New Jersey Devils Sued By Band; Does The Lawsuit Hold Water?

The New Jersey Devils have been sued for $10 million by Black Water Rising, a band that claims in their lawsuit that the team used one of their songs, "Rise," without the proper license. It appears as though they are incorrect in their claim. 

Note: We originally cited a New York Post report that said it was a $30 million suit, but according to the band on Facebook, it's a $10 million suit and "The Post printed 30M for shock."

A company called ASCAP serves as the middle man between musicians and all organizations that wish to obtain the rights to play music in a public setting. There are thousands of these organizations that hold ASCAP licenses, from parade organizers to SiriusXM Satellite Radio to, yes, hockey teams and arenas. 

Most of these organizations hold "blanket licenses," which cover just about every public use of ASCAP-licensed music that you can imagine. The song in question here is licensed by ASCAP, and thus is available for use by organizations that hold ASCAP licenses.

But the claim from the band is that the blanket license doesn't cover the use of the song, and that the Devils (or the NHL) must hold a different kind of license, called a "sync license," to use their song alongside a pregame pump up video that played at the Rock.

We spoke with ASCAP's Senior Vice President of Licensing, Vincent Candilora, today about these licenses in an attempt to clear up some of the confusion. For starters, Candilora confirmed to us that the National Hockey League holds a license through ASCAP that applies to all of their venues in the United States. That would include Prudential Center, home of the Devils, even if the feds would like to claim Newark, N.J. isn't part of the union. 

But what exactly does that license cover? Let's allow him to explain. 

CANDILORA: The concept of the blanket, or umbrella license, is basically an agreement that says you have a blanket or umbrella to use any of the works -- and we have eight and a half million copyrighted musical compositions that ASCAP represents -- so you can use any of those works as many times as you like and you pay a flat fee under the license.

The fee is usually based upon -- since we're talking about the public performance of a copyrighted work -- roughly around the size of what the audience, or what the public is, without it being too complex where people are reporting attendance and things like that. So what we normally do for sports teams, it's usually the number of home games that they play would be a factor in what the license fee would be.

It provides them, you know, if they want to have a band in between periods like the Predators do in Nashville, all of the music that's used. As soon as the play stops, the music that's played before the puck drops again. Any of the music that's used in the arena near the concession is all covered.

SB NATION: Does it cover music that's used in a pregame video?

VC: Like on scoreboards?

SBN: Yeah, exactly.

VC: Sure. 

Now, if the team wanted to use the music in a television commercial promoting the team or anything along those lines, it would require a different license. Candilora explained that as well.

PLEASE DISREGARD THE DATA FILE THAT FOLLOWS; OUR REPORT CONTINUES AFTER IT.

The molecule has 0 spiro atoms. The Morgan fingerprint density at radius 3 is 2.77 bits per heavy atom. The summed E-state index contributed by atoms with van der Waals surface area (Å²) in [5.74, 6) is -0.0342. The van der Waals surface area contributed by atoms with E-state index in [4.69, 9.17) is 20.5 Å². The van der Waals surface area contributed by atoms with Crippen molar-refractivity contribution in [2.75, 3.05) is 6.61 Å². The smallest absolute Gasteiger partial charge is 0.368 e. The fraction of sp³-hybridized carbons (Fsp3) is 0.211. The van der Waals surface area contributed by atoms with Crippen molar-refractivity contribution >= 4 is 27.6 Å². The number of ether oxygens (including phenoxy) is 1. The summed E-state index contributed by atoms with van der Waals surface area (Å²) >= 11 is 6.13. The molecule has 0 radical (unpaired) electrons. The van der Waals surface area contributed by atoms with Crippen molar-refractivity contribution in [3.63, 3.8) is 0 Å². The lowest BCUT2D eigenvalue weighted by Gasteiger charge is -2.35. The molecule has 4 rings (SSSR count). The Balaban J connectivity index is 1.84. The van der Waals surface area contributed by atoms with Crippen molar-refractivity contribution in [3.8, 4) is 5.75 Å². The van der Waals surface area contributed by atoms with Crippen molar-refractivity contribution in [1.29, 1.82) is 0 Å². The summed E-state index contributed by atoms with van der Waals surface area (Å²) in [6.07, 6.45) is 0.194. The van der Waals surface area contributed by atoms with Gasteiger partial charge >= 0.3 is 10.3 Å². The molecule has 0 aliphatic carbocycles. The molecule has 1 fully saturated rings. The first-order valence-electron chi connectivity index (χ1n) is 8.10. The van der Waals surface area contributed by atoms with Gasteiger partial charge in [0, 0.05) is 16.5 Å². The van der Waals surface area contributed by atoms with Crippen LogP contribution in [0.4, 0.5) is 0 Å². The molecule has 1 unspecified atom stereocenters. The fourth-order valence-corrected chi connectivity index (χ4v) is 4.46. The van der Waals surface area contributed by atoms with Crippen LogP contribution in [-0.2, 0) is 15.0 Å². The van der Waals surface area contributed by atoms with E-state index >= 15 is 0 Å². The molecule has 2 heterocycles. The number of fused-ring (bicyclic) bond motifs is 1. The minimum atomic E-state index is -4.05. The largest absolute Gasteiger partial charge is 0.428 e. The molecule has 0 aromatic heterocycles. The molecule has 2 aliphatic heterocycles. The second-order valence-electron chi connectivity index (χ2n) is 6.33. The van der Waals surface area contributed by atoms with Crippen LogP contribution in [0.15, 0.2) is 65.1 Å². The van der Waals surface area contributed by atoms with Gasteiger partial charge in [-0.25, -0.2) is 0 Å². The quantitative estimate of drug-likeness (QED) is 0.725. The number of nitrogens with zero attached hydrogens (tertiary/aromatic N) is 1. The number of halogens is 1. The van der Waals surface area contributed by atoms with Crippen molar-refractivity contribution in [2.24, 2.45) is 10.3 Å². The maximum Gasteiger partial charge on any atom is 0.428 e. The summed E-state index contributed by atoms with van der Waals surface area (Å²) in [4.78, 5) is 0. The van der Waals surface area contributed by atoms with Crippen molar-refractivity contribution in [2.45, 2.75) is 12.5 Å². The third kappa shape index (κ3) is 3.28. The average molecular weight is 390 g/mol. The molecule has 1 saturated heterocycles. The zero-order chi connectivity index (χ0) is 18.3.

VC: That normally requires a different right called a synchronization right where they are taking the song, the property, of one of our members and synchronizing it in a timed visual sequence with a video, film or any way they can do the visual. That is a right that we do not handle. You'd have to go to the music publisher for a synchronization license.

SBN: Just to clarify then, something that's in the arena -- if they were to sync it up with a video that's in the arena and it's used to entertain the crowd -- that's something that the blanket license would cover? But if it were somewhere else, say on television, it would be a different license?

VC: That's correct. 

We haven't heard of any instance of the Devils using the song in a television or radio commercial, or for that matter, any context other than the pregame video inside Prudential Center. Again, let's go back to the exact reasoning the band gave for their lawsuit on their Facebook page earlier Monday:

The use of a song in a video/movie format needs to be covered by what is called a sync license for a "dramatic performance." The song "Rise" is being used as part of their marketing campaign of which they make millions of dollars without so much as a phone call to ask if BWR wanted to be a part of it! This constitutes blatant copyright infringement. Besides total disregard for permission to use the song, the band was not even given credit in the stadium, so no one but a few fans knew who the music was by.

As Mr. Candilora told us Monday, the team has the permission to use the song inside the arena. They don't need a sync license to do so, and they don't need to give credit to the band. They didn't give credit to AC/DC for using "Hells Bells" in the same pregame video, and they don't need to give credit to Black Water Rising for using "Rise." 

After breaking down the facts here and cutting through the rhetoric spit out by this band -- "they're making millions and using us without permission!"  -- it seems pretty clear that the Devils haven't done anything wrong here. Unless the band can prove that their song was also used in a television commercial or something, it doesn't seem like this is a lawsuit that will hold water. 

For more on the Devils and this lawsuit, check in with SB Nation's In Lou We Trust

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